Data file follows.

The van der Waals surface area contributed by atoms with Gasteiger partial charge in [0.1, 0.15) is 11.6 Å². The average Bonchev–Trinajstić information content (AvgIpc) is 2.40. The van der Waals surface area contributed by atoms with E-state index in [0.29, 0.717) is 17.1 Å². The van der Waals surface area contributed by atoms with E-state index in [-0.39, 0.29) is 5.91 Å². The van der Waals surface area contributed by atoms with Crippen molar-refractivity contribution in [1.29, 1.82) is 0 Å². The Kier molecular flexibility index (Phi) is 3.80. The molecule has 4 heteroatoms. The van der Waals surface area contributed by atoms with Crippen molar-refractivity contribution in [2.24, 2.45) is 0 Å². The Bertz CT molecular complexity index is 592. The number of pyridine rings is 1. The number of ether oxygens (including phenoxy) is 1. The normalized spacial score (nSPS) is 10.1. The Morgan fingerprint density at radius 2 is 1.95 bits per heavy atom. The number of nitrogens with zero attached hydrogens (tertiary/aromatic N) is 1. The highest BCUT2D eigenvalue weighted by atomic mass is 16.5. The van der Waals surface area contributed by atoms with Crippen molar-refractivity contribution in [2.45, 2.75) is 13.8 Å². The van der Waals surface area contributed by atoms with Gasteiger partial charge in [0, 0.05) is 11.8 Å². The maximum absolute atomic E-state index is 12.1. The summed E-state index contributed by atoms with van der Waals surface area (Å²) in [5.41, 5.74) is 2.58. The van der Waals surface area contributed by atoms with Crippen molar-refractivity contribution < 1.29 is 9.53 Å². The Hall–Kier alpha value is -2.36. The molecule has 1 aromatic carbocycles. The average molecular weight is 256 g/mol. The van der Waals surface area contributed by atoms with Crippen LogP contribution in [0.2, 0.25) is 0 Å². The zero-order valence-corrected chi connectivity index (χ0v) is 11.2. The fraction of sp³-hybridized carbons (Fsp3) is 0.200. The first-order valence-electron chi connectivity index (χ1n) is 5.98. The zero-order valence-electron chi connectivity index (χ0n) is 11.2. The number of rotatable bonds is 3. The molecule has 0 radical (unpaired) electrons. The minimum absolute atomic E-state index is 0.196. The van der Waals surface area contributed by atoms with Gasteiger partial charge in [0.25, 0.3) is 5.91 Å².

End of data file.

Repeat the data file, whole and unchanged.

The van der Waals surface area contributed by atoms with Gasteiger partial charge in [0.1, 0.15) is 11.6 Å². The average Bonchev–Trinajstić information content (AvgIpc) is 2.40. The van der Waals surface area contributed by atoms with E-state index in [0.29, 0.717) is 17.1 Å². The van der Waals surface area contributed by atoms with E-state index in [-0.39, 0.29) is 5.91 Å². The van der Waals surface area contributed by atoms with Crippen molar-refractivity contribution in [1.29, 1.82) is 0 Å². The Kier molecular flexibility index (Phi) is 3.80. The molecule has 4 heteroatoms. The van der Waals surface area contributed by atoms with Crippen molar-refractivity contribution in [2.24, 2.45) is 0 Å². The Bertz CT molecular complexity index is 592. The number of pyridine rings is 1. The number of ether oxygens (including phenoxy) is 1. The normalized spacial score (nSPS) is 10.1. The Morgan fingerprint density at radius 2 is 1.95 bits per heavy atom. The number of nitrogens with zero attached hydrogens (tertiary/aromatic N) is 1. The highest BCUT2D eigenvalue weighted by atomic mass is 16.5. The van der Waals surface area contributed by atoms with Crippen molar-refractivity contribution in [2.45, 2.75) is 13.8 Å². The van der Waals surface area contributed by atoms with Gasteiger partial charge in [0, 0.05) is 11.8 Å². The maximum absolute atomic E-state index is 12.1. The summed E-state index contributed by atoms with van der Waals surface area (Å²) in [5.41, 5.74) is 2.58. The van der Waals surface area contributed by atoms with Crippen molar-refractivity contribution < 1.29 is 9.53 Å². The Hall–Kier alpha value is -2.36. The molecule has 1 aromatic carbocycles. The average molecular weight is 256 g/mol. The van der Waals surface area contributed by atoms with Crippen LogP contribution in [0.2, 0.25) is 0 Å². The zero-order valence-corrected chi connectivity index (χ0v) is 11.2. The fraction of sp³-hybridized carbons (Fsp3) is 0.200. The first-order valence-electron chi connectivity index (χ1n) is 5.98. The zero-order valence-electron chi connectivity index (χ0n) is 11.2. The number of rotatable bonds is 3. The molecule has 0 radical (unpaired) electrons. The minimum absolute atomic E-state index is 0.196. The van der Waals surface area contributed by atoms with Gasteiger partial charge in [0.25, 0.3) is 5.91 Å².